Drought in eastern states remains a handbrake on national agricultural machinery sales and with only two months until end of year it seems unlikely the market will top last year's poor result, let alone the longer term average.
Tractor and Machinery Association executive director Gary Northover said October sales of agricultural tractors were back 9 per cent for the month and year to date figures remain 11pc behind last year.
"With two full months of the 2019 year to go, the industry should report total sales of around 11,000 tractors," he said.
"Whilst down on the past five years of 12,000 plus sales, it still represents a healthy market place.
"The unknown in all of this is the margin being achieved, which in recent times has been severely challenged."
Mr Northover said the only size category unaffected was the under 30 kilowatt (40 horsepower) leisure market and Victoria was the only state with a significant upswing.
"The Victorian market recorded an 11pc rise for the month, now sitting 3pc behind last year," he said.
"Strong activity in the dairy sector along with a very healthy degree of optimism amongst wine growers is felt to be behind this rise."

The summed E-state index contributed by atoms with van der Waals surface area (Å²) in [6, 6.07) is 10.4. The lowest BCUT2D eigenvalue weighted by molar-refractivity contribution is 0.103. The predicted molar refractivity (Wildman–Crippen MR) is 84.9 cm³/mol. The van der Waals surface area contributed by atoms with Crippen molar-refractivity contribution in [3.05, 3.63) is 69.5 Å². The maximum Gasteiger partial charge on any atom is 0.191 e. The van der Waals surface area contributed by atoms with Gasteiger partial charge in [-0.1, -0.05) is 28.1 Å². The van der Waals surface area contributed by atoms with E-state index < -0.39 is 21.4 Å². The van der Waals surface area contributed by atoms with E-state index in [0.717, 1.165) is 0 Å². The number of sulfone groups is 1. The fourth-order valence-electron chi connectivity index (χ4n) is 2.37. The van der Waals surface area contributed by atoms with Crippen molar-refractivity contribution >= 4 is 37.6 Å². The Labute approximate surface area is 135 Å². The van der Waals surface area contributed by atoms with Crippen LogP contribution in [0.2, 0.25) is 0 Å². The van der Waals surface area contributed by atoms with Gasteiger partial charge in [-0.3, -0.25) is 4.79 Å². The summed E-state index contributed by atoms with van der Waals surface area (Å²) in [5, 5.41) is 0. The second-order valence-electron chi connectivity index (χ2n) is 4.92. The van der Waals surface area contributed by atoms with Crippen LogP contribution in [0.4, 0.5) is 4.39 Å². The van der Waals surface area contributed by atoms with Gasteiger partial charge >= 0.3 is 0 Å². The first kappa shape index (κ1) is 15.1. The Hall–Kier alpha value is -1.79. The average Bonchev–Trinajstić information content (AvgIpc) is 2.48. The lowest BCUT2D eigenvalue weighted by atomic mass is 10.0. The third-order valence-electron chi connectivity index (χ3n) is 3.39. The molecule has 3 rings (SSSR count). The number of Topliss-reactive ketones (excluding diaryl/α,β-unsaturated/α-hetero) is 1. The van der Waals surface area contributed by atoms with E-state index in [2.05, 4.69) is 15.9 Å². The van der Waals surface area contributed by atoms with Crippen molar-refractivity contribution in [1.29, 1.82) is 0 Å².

Mr Northover said the drought-based decline has continued across NSW and Queensland.
"It continues to be NSW suffering the greatest declines with a further 21pc drop in October, now 20pc behind last year. Queensland slipped 14pc in the month and is now 7pc behind for the year," he said.
"There have been pockets of strong sales activity in the coastal regions of these states but this has not been enough to offset the drought affected inland markets"
Mr Northover said South Australian sales had gone from bad to worse with a massive 30pc drop in October, leaving the state 27pc behind last year, while minor markets were a mixed bag.
"Tasmanian sales continue to be strong, now 5pc ahead year to date and sales in the NT dropped for the month now 7pc behind last year," he said.
2018 saw strong sales from Western Australia bolster the national market and Mr Northover said this years sales remain similar, despite a quiet October.
"WA was back 14pc for the month, but still ahead 4pc on year to date," he said.
Mr Northover said the biggest monthly hit was in the larger engine sizes, with sales in the 150kW (200hp) and above range down 25pc, landing the segment 5pc behind last years poor result.
"The 75-150kw (100-200hp) segment also suffered a big drop down 8pc for the month remaining 12pc behind last year," he said.
Mr Northover said header sales continued to struggle due to drought, with sales well back on previews years.
"Markets such as the north and north-west regions of NSW have essentially come to a stop through this drought period," he said.
Mr Northover said balers and hay equipment remained the one bright spot in the report.
"Demand for hay remains strong and as such baler sales continue to enjoy a bumper year," he said.
"October sales were up another 11pc on last year and are now 26pc ahead on a year to date basis"